The Dissolution of the Priory The Priory at Bridlington had indeed had a long and splendid past. But from the evidences of King Henry VII’s commissioners in 1537, who went round all the monasteries to draw up a catalogue of their assets, we get a picture of a great Monastery in decline, in debt, with its buildings untended, even the church itself in “farre decaye”. But was this true? Because of the scarcity of documents for those years we shall never really know the full truth behind this situation. What we do see at dissolution is a great Augustinian Monastic establishment stripped and plundered of its “treasures” by various agencies both governmental and civilian. These treasures would have included church plate – all sorts of gold and silver vessels – statues, crosses and other easily moved objects; carved woodwork and hangings; all the gold and silver and other precious objects in and on the shrine; books from the magnificent library; and all the objects used every day.
Just how did the magnificent Priory woodwork come to be split up into various churches in the North of England, particularly Leake and Flamborough? Who was it decided it had to be spared? Was it spirited out of the Monastery in the two months period between two visits of the King’s men? And how much else was spirited away? Records show that Pollard, the second commissioner, was most indignant at the amount of theft of artefacts from the Monastery between his predecessor leaving and himself arriving.
Was the shrine of St. John really demolished or was it removed section by section in the hope that someday it could be reassembled? Did they think that the dissolution was going to be soon over and things restored to normal, “A flash in the pan”? Even Norfolk reported to Cromwell that “Saynt John shrine…….the people will be desirous to have it”. But only a few objects, including a precious book, survived in Bridlington.
Rumours of tunnels and treasureFrom time to time during modern building development in the surrounding area various remains of the Priory buildings have been uncovered. On Church Green during the late Victorian period, vaulted cellars were found in the vicinity of the row of cottages. Within the cellar it was reported that a “treasure box” had been found, but unfortunately we are not told of the contents. Cellars were also unearthed in the 1870’s on the North Eastern side of the Bayle and were found to contain supports for barrels or casks. In the 1950’s a Mr Eric Mellor recited the tradition of a buried gold crucifix “man sized” hidden by the Augustinian Canons to prevent its desecration by the Kings commissioners.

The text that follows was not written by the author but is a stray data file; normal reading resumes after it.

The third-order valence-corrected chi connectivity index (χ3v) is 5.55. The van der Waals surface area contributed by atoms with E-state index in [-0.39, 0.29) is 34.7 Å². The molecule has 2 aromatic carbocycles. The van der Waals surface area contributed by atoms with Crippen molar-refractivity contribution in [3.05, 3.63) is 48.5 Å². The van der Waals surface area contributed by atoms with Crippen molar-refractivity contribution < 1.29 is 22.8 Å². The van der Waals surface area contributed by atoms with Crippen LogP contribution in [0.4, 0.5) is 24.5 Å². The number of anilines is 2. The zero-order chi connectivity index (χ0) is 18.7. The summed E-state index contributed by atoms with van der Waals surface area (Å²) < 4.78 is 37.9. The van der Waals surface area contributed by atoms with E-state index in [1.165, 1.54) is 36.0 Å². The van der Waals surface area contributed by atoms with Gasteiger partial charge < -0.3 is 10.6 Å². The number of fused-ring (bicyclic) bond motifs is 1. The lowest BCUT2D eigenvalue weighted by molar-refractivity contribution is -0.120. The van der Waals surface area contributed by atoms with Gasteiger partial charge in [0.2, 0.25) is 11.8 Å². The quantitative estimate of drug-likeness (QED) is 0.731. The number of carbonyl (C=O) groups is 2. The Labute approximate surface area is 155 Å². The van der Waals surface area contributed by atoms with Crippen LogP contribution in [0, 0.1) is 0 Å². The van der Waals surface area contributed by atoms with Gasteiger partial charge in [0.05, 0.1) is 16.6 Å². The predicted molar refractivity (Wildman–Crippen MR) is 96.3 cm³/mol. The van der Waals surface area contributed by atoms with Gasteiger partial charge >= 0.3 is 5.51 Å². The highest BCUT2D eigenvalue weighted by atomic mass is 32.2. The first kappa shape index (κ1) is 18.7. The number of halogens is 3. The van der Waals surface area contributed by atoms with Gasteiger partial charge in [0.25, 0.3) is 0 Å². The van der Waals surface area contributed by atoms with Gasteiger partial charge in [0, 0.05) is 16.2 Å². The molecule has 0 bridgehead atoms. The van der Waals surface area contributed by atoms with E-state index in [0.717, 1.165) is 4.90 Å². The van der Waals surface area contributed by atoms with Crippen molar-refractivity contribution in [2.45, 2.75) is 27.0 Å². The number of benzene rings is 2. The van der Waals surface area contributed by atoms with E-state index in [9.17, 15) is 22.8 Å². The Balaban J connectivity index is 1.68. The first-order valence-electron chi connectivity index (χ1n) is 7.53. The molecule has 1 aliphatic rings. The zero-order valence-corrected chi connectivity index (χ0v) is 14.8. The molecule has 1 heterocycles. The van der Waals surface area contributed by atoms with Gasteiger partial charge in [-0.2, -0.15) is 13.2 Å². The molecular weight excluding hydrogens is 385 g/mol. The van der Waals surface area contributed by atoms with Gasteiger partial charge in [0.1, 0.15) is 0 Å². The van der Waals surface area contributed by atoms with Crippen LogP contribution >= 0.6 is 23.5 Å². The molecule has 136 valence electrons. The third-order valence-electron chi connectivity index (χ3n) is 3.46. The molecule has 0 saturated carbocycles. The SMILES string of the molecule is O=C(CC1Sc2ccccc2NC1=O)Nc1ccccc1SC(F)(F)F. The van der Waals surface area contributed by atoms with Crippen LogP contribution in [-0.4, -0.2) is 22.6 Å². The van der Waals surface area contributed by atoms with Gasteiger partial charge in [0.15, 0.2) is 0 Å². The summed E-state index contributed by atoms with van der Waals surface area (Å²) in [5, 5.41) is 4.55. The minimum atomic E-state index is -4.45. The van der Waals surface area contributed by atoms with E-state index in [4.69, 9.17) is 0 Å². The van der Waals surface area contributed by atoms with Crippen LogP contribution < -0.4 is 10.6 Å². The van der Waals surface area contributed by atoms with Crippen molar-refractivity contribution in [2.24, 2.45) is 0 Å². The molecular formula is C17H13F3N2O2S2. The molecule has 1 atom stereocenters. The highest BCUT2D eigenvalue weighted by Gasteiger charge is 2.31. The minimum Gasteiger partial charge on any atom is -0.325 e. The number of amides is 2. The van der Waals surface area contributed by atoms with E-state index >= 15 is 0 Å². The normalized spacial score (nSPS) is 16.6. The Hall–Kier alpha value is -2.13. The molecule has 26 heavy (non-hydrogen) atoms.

Also there has been for many years a standing tradition of a tunnel from the Priory to the harbour. Various sightings of this have been noted, one when Queensgate was being constructed, another when the cafe opposite what was Lloyds Hospital was being modernised, contractors broke through into the tunnel. A reported description of this “tunnel” was of a brick lined conduit which was dry. There is also reported a perusal of a similar passageway, early the last century, near to the Priory, somewhere outside the churchyard at the east end near the car service centre on Sewerby Rd. Apparently the brave explorers went as far as possible until their candles went out, they then beat a hasty retreat! Could this have been the entrance to the tunnel to Danes Dyke rumoured to exist. Apparently, even up until wartime, schoolchildren were shown a ‘false stone’ (gravestone) in the Priory grounds, near to the Great Gale memorial. This could be lifted up to reveal a set of stone steps leading down into a tunnel. This tunnel was apparently of very sound construction and only a little damp. Allegedly this tunnel was exited somewhere near the Danes Dyke area in an area “very wet and sometimes knee deep in water”. We also hear of tunnels down Green Dragon Lane and east of Pinfold Street. Likewise, there was a rumour that a tunnel had been discovered when one of the town centre banks was being built. There was much concern as it was thought it may present a security risk! Similarly, there is also a story that when the Superdrug site was redeveloped, a tunnel was discovered near to the lift shaft.
Many of the “tunnels” are undoubtedly water supply or water drainage structures. There is map and in some cases photographic evidence that many were open ditches until housing developed over them. Certainly if made of brick in Bridlington, they are almost certainly no earlier than about 1650. No brick was used in Priory constructions.
- Pupils can collect stories of tunnels and treasures from their family members and compare their findings.
- Pupils can compare old and new maps to study water supply and drainage channels in the area.
- Use the stories to prompt creative writing on how the treasures went missing, where the tunnels led and what/who passed through them.